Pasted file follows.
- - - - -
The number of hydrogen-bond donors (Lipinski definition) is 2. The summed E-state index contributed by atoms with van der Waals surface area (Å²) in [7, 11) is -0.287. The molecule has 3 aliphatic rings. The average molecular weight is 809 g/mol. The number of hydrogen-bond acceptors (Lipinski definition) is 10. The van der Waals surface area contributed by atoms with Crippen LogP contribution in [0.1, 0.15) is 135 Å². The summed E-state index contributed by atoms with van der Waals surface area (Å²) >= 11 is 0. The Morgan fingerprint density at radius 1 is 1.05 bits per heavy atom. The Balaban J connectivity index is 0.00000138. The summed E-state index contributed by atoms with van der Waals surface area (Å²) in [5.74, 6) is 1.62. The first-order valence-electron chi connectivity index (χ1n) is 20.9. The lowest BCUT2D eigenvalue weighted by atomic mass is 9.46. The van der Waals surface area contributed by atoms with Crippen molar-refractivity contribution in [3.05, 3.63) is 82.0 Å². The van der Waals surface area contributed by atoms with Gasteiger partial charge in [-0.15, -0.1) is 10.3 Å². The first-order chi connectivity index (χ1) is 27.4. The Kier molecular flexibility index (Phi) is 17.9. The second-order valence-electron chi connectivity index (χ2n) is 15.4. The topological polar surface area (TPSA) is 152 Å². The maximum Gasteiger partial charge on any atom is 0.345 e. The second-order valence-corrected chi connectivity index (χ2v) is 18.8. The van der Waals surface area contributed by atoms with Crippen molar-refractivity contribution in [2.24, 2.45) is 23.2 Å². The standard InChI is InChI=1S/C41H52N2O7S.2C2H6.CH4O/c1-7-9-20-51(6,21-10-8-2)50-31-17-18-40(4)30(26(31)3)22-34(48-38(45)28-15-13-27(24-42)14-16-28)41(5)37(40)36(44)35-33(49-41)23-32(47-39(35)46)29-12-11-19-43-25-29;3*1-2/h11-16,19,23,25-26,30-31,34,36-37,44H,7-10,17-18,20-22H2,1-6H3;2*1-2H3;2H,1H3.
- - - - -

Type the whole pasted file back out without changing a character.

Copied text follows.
The number of hydrogen-bond donors (Lipinski definition) is 2. The summed E-state index contributed by atoms with van der Waals surface area (Å²) in [7, 11) is -0.287. The molecule has 3 aliphatic rings. The average molecular weight is 809 g/mol. The number of hydrogen-bond acceptors (Lipinski definition) is 10. The van der Waals surface area contributed by atoms with Crippen LogP contribution in [0.1, 0.15) is 135 Å². The summed E-state index contributed by atoms with van der Waals surface area (Å²) >= 11 is 0. The Morgan fingerprint density at radius 1 is 1.05 bits per heavy atom. The Balaban J connectivity index is 0.00000138. The summed E-state index contributed by atoms with van der Waals surface area (Å²) in [5.74, 6) is 1.62. The first-order valence-electron chi connectivity index (χ1n) is 20.9. The lowest BCUT2D eigenvalue weighted by atomic mass is 9.46. The van der Waals surface area contributed by atoms with Crippen molar-refractivity contribution in [3.05, 3.63) is 82.0 Å². The van der Waals surface area contributed by atoms with Gasteiger partial charge in [-0.15, -0.1) is 10.3 Å². The first-order chi connectivity index (χ1) is 27.4. The Kier molecular flexibility index (Phi) is 17.9. The second-order valence-electron chi connectivity index (χ2n) is 15.4. The topological polar surface area (TPSA) is 152 Å². The maximum Gasteiger partial charge on any atom is 0.345 e. The second-order valence-corrected chi connectivity index (χ2v) is 18.8. The van der Waals surface area contributed by atoms with Crippen molar-refractivity contribution in [2.24, 2.45) is 23.2 Å². The standard InChI is InChI=1S/C41H52N2O7S.2C2H6.CH4O/c1-7-9-20-51(6,21-10-8-2)50-31-17-18-40(4)30(26(31)3)22-34(48-38(45)28-15-13-27(24-42)14-16-28)41(5)37(40)36(44)35-33(49-41)23-32(47-39(35)46)29-12-11-19-43-25-29;3*1-2/h11-16,19,23,25-26,30-31,34,36-37,44H,7-10,17-18,20-22H2,1-6H3;2*1-2H3;2H,1H3.